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Author Topic: What the hell is OpenCandy?  (Read 120818 times)
wraith808
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« Reply #375 on: April 04, 2011, 03:57:58 PM »

Besides, like Renegade pointed out, end users are clueless and stupid. So why bother trying to explain all the magical and complex logic behind how OC discovered an ad is no longer an ad? And how there's no way anybody could possibly consider OC as some form of adware. Some of OC's proponents have even cited an authority as absolute and unassailable as Wikipedia to back them up with a definition of 'adware' that works well for them.

Methinks that a bit too much sarcasm got in your reply that it went from sarcasm to twisting words and veers towards that slippery slope that leads to flaming and feelings getting hurt...   huh

If we keep names out of it and quote what people say instead of substituting meanings (I'm guilty of it too...) then we can keep off that slippery slope.  There's ways to debate, and then there are ways to argue.  I'd prefer to keep on the debate side of things.

After all, we're a pretty good group here, right?  And we're just discussing, as our own views don't require that everyone else view things the same way, right?

(Attacking the software/developers that use it fall under the same aegis - especially if they are coders on the site.  A little vitriol can really hurt a developer's livelihood for our own personal bias...)

And as far as the bygones... I say that old chestnut from Ronald Reagan... Trust, but Verify.  We can't truly know the ins and outs of *anyone's* motivations.  Actions speak louder than words, especially over time.  And if someone does make mistakes (for whatever reasons), does that disallow the possibility that course corrections can't be genuine?  That mistakes can't be mistakes?

Keep vigilant, but that doesn't mean that tinfoil hats should be the desired attire while doing so.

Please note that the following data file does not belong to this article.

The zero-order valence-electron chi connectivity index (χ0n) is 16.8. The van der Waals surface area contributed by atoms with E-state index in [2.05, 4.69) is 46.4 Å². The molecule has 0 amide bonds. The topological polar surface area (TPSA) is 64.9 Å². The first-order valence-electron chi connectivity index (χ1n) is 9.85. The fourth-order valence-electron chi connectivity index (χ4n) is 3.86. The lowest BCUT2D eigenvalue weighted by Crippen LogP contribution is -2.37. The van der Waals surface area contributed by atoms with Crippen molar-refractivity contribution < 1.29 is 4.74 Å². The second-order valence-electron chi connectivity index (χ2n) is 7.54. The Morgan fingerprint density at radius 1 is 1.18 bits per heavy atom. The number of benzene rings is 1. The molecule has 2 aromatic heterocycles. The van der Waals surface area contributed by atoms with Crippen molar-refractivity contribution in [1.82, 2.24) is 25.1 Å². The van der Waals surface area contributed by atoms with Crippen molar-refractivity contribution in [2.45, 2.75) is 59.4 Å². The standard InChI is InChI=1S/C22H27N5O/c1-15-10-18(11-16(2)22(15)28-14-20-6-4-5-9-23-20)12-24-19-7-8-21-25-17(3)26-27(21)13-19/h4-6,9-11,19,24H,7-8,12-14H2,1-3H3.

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Renegade
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« Reply #376 on: April 04, 2011, 07:40:27 PM »

@40Hz

You've got some very good points there.

Playing the definition game is really a bad way to go.

And I have avoided the use of the word "ad". But not because I'm worried about "ads"; rather, I'm concerned about the perception of "adware" as it originally evolved. Which is why I prefer "ad supported".

Adware, when it first appeared, was malware. OC isn't malware. I don't write malware. I don't want to be associated with malware.

A lot of media coverage has done a lot of damage to the industry as well. The scareware industry and media seem to be only interested in hyping stories and creating scandal, even where none exists.



Besides, like Renegade pointed out, end users are clueless and stupid. So why bother trying to explain all the magical and complex logic behind how OC discovered an ad is no longer an ad? And how there's no way anybody could possibly consider OC as some form of adware. Some of OC's proponents have even cited an authority as absolute and unassailable as Wikipedia to back them up with a definition of 'adware' that works well for them.


I think I said that people don't have much of an attention span. Others have also pointed it out with the "quick click-through the installer" thing going on with a lot of users. We just are busy and don't pay attention to details. Ok ok ok ok, ya ya ya, click click click. Everyone does it.

As for clueless, yes. Some are. A lot of people just don't understand what's going on in their computer. And why would they? Computers are complex things. It's not a source of shame to be clueless about certain things. I'm pretty clueless on a lot of topics. I can't fix my car. I'm pretty clueless there. There's no shame in not being an expert on everything.


But using language that isn't clear doesn't help anyone. The media have muddied the waters so badly with jargon and badly misused jargon that I don't think there's any redemption for some terminology.

e.g. Take the word "gentleman" from it's original meaning and what it means now. Originally it meant "land owner". It was associated with chivalry and politeness, good breeding and manners. People would say, "oh, he is so gentlemanly". Eventually the term lost its meaning.

I was reading a news article about the .xxx TLD, and it referred to it as a "domain". Well, yes and no. It's a TLD, so yes, but the term is pretty much never used that was. TLDs are referred to as TLDs and not domains. "Domain" has other uses, but that's not generally one of them. (Or not that I've ever seen.)

It's important for word usage to properly and accurately describe what is being talked about. Muddying the waters and diluting meaning isn't helpful.

I don't take issue with "ad" at all. I do take issue with "malware", which is strongly associated to "adware". Virtually no discussion of the topic (adware) excludes the dark-side of the Internet. It's unfortunate.

When it comes to privacy and security issues, I think it's important to be clear about what is meant. With the term "adware", it is not clear.